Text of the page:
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Design and Control of a Y-4 Tilt-Rotor VTOL Aerobot for Flight on Mars

Underwood, Craig and Collins, Nathan (2017) Design and Control of a Y-4 Tilt-Rotor VTOL Aerobot for Flight on Mars In: 68th International Astronautical Congress (IAC), 25-29 Sep 2017, Adelaide, Australia.

Design and Control of a Y-4 Tilt-Rotor VTOL Aerobot for Flight on Mars.pdf - Accepted version Manuscript

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Surrey Space Centre has been working on an autonomous fixed-wing all-electric vertical take-off and landing (VTOL) aerobot for the exploration of Mars for several years. The current design is a novel “Y-4” configured tilt-rotor, comprising two large fixed co-axial lift rotors embedded in a blended wing/body, with a pair of smaller tractor tilt-rotors mounted just forward of the wing. Thus, there are 4 rotors configured in a “Y” shape. During take-off and landing, all four rotors operate in the vertical direction, with the bulk of the lifting force being provided by the thrust of the co-axial lift rotors. During transition to horizontal flight, the pair of tilt-rotors rotate to the horizontal position and the co-axial rotors are slowed as the wings begin to provide aerodynamic lift. Once sufficient speed has been built up, these rotors are stopped, and a set of clam-shell doors close to enclose them to provide a smooth lifting surface over the body. Thus, in forward flight, only the pair of tractor tilt-rotors operate, thereby considerably reducing the electrical power demands of the aircraft compared to, for example, a conventional quad-copter or helicopter design. The baseline mission of the aerobot is to investigate the Isidis Planitia region on Mars over a month long period using optical sensors during flight and a surface science package when landed. During flight operations the aerobot will take off and land vertically, transitioning to and from horizontal flight. The flight time is around an hour, with the flights taking place close to local noon to maximize the power production of the wing/body mounted solar cells.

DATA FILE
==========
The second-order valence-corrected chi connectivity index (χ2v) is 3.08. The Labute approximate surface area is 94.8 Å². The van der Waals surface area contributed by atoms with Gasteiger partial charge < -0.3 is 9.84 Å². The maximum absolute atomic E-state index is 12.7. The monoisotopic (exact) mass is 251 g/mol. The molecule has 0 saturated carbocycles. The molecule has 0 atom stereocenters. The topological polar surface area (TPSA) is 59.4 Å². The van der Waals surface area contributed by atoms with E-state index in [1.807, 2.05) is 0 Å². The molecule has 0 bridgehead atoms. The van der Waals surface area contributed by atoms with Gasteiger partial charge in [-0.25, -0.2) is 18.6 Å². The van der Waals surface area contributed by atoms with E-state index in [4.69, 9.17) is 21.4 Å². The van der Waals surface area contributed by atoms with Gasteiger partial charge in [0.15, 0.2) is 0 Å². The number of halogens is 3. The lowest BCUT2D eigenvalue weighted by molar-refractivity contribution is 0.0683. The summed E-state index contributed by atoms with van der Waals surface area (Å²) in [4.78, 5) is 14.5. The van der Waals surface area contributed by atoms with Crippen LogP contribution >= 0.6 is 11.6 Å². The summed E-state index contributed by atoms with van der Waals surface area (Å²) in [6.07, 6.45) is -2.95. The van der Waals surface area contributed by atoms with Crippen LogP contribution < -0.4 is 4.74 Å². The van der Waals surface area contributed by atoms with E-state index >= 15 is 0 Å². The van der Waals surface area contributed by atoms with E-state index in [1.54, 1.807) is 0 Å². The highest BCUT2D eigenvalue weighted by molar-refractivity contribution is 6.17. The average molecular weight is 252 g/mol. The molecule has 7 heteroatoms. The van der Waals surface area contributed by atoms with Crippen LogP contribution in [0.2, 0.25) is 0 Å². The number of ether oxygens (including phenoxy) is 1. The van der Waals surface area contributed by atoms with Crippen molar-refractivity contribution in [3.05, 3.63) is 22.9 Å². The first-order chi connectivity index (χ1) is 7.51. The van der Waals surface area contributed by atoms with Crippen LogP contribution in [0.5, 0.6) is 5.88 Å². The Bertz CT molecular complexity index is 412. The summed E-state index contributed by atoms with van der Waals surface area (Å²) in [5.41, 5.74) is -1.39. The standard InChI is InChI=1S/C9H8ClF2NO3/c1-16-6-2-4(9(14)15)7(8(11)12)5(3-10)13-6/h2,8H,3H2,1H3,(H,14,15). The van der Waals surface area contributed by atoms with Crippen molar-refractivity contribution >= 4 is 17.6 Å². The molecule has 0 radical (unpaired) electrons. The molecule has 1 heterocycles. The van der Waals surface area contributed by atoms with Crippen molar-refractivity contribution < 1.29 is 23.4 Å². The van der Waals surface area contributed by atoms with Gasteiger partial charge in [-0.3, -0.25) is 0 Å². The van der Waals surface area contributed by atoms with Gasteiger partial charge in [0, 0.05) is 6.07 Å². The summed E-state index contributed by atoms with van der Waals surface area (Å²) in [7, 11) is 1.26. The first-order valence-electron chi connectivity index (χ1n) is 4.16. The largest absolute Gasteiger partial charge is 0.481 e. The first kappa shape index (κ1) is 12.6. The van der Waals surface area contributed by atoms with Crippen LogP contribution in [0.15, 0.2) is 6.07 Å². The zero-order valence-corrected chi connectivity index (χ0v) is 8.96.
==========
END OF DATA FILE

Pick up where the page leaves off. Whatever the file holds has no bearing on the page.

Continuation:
A nonlinear six degree of freedom (6DoF) dynamic model incorporating aerodynamic models of the aerobot’s body and rotors has been developed to model the vertical, transition, and horizontal phases of flight. A nonlinear State-Dependent Riccati Equation (SDRE) controller has been developed for each of these flight phases. The nonlinear dynamic model was transformed into a pseudo-linear form based on the states and implemented in the SDRE controller. During transition flight the aerobot is over actuated and the weighted least squares (WLS) method is used for allocation of control effectors. Simulations of the aerobot flying in different configurations were performed to verify the performance of the SDRE controllers, including hover, transition, horizontal flight, altitude changes, and landing scenarios. Results from the simulations show the SDRE controller is a viable option for controlling this novel Martian Aerobot.

Item Type: Conference or Workshop Item (Conference Paper)
Divisions : Faculty of Engineering and Physical Sciences > Electronic Engineering
Authors :
Collins, Nathan
Date : 29 September 2017
Copyright Disclaimer : Copyright ©2017 by the International Astronautical Federation (IAF). All rights reserved.
Uncontrolled Keywords : Mars Exploration; Autonomous; Electric VTOL Aerobot
Related URLs :
Depositing User : Clive Harris
Date Deposited : 04 Oct 2018 10:35
Last Modified : 04 Oct 2018 10:35

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